Bitcoin address: 1DRkVzUmkGaz9xAP81us86zzxh5VMEhNke
One Response to “Spain – Unemployment and NPLs Continue to Soar”
Most read in the last 20 days:
- Fresh Mainstream Nonsense on Gold Demand
They Will Never Get It... We and many others have made a valiant effort over the years to explain what actually moves the gold market (as examples see e.g. our article “Misconceptions About Gold”, or Robert Blumen's excellent essay “Misunderstanding Gold Demand”). Sometimes it is a bit frustrating when we realize it has probably all been for naught. Gold wants to know what it has done now... Photo credit: Ajay Verma / Reuters This was brought home to...
- Switzerland About to Vote on “Free Lunch” for Everyone
Will the Swiss Guarantee CHF 75,000 for Every Family? In early June the Swiss will be called upon to make a historic decision. Switzerland is the first country worldwide to put the idea of an Unconditional Basic Income to a vote and the outcome of this referendum will set a strong precedent and establish a landmark in the evolution of this debate. The Swiss Basic Income Initiative in a demonstration in front of parliament. As we have previously reported (see “Swiss...
- Drowning the Fir
Presidential Duties Our editor recently stumbled upon an image in one of the more obscure corners of the intertubes which we felt we had to share with our readers. It provides us with a nice metaphor for the meaningfulness of government activity. First, here is a look at the picture – just quietly contemplate it for while and let it work its magic on you: Yes, these two gentlemen are actually watering a tree in the middle of a downpour... Photo via...
- Heretical Thoughts and Doing the Unthinkable
Heresy! NORMANDY, France – The Dow rose 222 points on Tuesday – or just over 1%. But we agree with hedge-fund manager Stanley Druckenmiller: This is not a good time to be a U.S. stock market bull. Legendary former hedge fund manager Stanley Druckenmiller at the Ira Sohn conference – not an optimist at present, to put it mildly. Photo credit: David A. Grogan / CNBC Speaking at an investment conference in New York last week, George Soros’ former partner...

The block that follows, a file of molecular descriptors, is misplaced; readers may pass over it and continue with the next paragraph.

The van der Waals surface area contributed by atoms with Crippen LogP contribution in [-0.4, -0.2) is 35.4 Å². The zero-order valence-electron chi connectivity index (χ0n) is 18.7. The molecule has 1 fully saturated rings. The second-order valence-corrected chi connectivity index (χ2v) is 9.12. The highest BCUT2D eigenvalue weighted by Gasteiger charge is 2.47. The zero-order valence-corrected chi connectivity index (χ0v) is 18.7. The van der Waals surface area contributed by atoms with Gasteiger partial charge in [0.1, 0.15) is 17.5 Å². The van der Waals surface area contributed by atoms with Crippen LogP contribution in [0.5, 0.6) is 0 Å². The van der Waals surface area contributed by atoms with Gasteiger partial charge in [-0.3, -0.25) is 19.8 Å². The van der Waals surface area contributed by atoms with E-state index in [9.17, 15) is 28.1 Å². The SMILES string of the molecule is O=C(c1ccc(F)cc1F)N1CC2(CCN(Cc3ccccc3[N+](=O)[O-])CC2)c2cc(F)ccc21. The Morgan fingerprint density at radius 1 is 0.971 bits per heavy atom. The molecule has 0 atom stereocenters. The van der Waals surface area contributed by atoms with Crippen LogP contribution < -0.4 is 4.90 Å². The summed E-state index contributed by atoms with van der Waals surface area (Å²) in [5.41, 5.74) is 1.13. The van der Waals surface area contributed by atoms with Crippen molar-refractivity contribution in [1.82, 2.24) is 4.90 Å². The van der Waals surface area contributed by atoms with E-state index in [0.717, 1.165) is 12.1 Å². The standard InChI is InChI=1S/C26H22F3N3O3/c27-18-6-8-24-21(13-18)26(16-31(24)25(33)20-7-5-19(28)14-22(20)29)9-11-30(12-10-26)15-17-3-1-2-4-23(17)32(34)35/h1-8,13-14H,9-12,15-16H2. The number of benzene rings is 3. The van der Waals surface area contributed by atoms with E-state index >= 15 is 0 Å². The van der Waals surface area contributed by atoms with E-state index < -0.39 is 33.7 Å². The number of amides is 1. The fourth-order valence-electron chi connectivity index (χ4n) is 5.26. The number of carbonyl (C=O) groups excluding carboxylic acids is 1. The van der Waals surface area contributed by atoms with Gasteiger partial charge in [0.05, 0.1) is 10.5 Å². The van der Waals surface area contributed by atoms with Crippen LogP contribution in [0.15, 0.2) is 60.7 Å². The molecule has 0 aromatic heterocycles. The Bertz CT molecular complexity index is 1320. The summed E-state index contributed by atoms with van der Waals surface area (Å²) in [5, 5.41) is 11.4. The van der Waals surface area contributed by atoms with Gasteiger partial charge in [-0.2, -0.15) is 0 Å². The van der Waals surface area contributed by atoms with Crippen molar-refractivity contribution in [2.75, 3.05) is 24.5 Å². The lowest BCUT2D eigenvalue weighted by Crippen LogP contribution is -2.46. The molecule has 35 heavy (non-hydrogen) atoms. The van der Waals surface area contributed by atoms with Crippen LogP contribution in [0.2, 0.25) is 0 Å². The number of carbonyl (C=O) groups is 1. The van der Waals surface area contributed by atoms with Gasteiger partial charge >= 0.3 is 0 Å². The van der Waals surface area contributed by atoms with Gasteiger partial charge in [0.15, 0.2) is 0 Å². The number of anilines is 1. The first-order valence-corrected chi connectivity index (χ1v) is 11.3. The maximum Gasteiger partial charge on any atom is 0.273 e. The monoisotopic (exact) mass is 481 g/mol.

- How the Deep State’s Cronies Steal From You
Expanding in Ireland DUNMORE EAST, Ireland – We came down the coast from Dublin to check on our new office building. For this visit, we wanted to stay somewhere different than we normally do. So we chose a small hotel on the coast, called the Strand Inn. Irish landscape with alien landing pads. Even the guys from Rigel II have heard about Ireland's corporate tax rate. Photo credit: Tourism Ireland It is an excellent place for seafood and soda bread on a...
- How Elon Musk Helps Fools to Part Ways with Their Money
Tesla Goes Fishing Tesla Motors is up to something remarkable. But what it is, exactly, is unclear. According to the Tesla Motors website, the company’s mission is: to accelerate the world’s transition to sustainable transport. Tesla Model 3: the company’s first “mass market” entry so to speak, which is supposed to help the world to reach the nirvana of “sustainable” transport. On the side, it is helping a number of Wall Street firms to increase their...